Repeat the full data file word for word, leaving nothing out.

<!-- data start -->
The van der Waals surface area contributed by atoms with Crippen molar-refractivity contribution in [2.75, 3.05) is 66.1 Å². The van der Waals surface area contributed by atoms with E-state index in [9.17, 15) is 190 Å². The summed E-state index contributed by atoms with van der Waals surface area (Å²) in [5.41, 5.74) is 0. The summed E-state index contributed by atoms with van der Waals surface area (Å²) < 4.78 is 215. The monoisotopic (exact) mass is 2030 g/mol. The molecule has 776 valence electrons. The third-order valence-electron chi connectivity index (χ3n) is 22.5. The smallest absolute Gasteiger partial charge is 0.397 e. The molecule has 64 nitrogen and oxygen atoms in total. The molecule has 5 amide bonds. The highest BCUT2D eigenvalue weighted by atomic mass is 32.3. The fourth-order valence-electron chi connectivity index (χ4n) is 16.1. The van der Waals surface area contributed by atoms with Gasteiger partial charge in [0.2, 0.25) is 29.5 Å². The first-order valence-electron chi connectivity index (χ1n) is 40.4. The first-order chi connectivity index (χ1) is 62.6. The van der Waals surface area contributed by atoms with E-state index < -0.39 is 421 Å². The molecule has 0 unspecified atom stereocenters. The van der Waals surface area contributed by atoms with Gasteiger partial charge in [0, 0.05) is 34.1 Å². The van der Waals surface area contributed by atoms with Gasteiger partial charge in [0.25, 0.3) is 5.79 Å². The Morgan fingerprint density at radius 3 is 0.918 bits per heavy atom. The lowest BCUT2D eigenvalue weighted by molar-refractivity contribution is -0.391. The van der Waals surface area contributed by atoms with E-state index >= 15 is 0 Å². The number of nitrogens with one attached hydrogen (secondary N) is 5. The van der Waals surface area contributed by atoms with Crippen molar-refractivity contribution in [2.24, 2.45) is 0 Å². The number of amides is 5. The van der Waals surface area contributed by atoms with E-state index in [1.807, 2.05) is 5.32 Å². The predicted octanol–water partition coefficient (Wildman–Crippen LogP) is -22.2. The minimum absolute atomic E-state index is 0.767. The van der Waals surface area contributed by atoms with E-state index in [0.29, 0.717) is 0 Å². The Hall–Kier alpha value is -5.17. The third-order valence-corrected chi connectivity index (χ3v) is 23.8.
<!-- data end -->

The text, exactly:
The van der Waals surface area contributed by atoms with Crippen molar-refractivity contribution in [2.75, 3.05) is 66.1 Å². The van der Waals surface area contributed by atoms with E-state index in [9.17, 15) is 190 Å². The summed E-state index contributed by atoms with van der Waals surface area (Å²) in [5.41, 5.74) is 0. The summed E-state index contributed by atoms with van der Waals surface area (Å²) < 4.78 is 215. The monoisotopic (exact) mass is 2030 g/mol. The molecule has 776 valence electrons. The third-order valence-electron chi connectivity index (χ3n) is 22.5. The smallest absolute Gasteiger partial charge is 0.397 e. The molecule has 64 nitrogen and oxygen atoms in total. The molecule has 5 amide bonds. The highest BCUT2D eigenvalue weighted by atomic mass is 32.3. The fourth-order valence-electron chi connectivity index (χ4n) is 16.1. The van der Waals surface area contributed by atoms with Gasteiger partial charge in [0.2, 0.25) is 29.5 Å². The first-order valence-electron chi connectivity index (χ1n) is 40.4. The first-order chi connectivity index (χ1) is 62.6. The van der Waals surface area contributed by atoms with E-state index < -0.39 is 421 Å². The molecule has 0 unspecified atom stereocenters. The van der Waals surface area contributed by atoms with Gasteiger partial charge in [0, 0.05) is 34.1 Å². The van der Waals surface area contributed by atoms with Gasteiger partial charge in [0.25, 0.3) is 5.79 Å². The Morgan fingerprint density at radius 3 is 0.918 bits per heavy atom. The lowest BCUT2D eigenvalue weighted by molar-refractivity contribution is -0.391. The van der Waals surface area contributed by atoms with E-state index >= 15 is 0 Å². The number of nitrogens with one attached hydrogen (secondary N) is 5. The van der Waals surface area contributed by atoms with Crippen molar-refractivity contribution in [2.24, 2.45) is 0 Å². The number of amides is 5. The van der Waals surface area contributed by atoms with E-state index in [1.807, 2.05) is 5.32 Å². The predicted octanol–water partition coefficient (Wildman–Crippen LogP) is -22.2. The minimum absolute atomic E-state index is 0.767. The van der Waals surface area contributed by atoms with E-state index in [0.29, 0.717) is 0 Å². The Hall–Kier alpha value is -5.17. The third-order valence-corrected chi connectivity index (χ3v) is 23.8.